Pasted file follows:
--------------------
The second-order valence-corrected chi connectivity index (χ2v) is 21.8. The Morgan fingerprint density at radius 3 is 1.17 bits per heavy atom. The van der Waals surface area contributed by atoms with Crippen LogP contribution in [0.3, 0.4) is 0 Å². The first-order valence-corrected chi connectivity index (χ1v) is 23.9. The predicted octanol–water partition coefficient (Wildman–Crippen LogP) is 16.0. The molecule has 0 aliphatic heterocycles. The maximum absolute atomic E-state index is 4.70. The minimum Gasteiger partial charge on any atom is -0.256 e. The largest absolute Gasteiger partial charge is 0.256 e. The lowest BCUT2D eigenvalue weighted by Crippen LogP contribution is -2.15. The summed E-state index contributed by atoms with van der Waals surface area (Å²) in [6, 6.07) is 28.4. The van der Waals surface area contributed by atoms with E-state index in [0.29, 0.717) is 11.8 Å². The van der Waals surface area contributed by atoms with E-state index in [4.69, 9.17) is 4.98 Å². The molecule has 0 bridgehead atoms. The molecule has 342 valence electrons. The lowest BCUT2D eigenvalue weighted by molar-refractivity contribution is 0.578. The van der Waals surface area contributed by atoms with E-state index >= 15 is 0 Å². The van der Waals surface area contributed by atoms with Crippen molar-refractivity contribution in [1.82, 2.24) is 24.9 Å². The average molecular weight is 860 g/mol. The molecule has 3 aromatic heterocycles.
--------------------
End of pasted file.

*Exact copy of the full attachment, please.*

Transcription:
The second-order valence-corrected chi connectivity index (χ2v) is 21.8. The Morgan fingerprint density at radius 3 is 1.17 bits per heavy atom. The van der Waals surface area contributed by atoms with Crippen LogP contribution in [0.3, 0.4) is 0 Å². The first-order valence-corrected chi connectivity index (χ1v) is 23.9. The predicted octanol–water partition coefficient (Wildman–Crippen LogP) is 16.0. The molecule has 0 aliphatic heterocycles. The maximum absolute atomic E-state index is 4.70. The minimum Gasteiger partial charge on any atom is -0.256 e. The largest absolute Gasteiger partial charge is 0.256 e. The lowest BCUT2D eigenvalue weighted by Crippen LogP contribution is -2.15. The summed E-state index contributed by atoms with van der Waals surface area (Å²) in [6, 6.07) is 28.4. The van der Waals surface area contributed by atoms with E-state index in [0.29, 0.717) is 11.8 Å². The van der Waals surface area contributed by atoms with E-state index in [4.69, 9.17) is 4.98 Å². The molecule has 0 bridgehead atoms. The molecule has 342 valence electrons. The lowest BCUT2D eigenvalue weighted by molar-refractivity contribution is 0.578. The van der Waals surface area contributed by atoms with E-state index >= 15 is 0 Å². The van der Waals surface area contributed by atoms with Crippen molar-refractivity contribution in [1.82, 2.24) is 24.9 Å². The average molecular weight is 860 g/mol. The molecule has 3 aromatic heterocycles.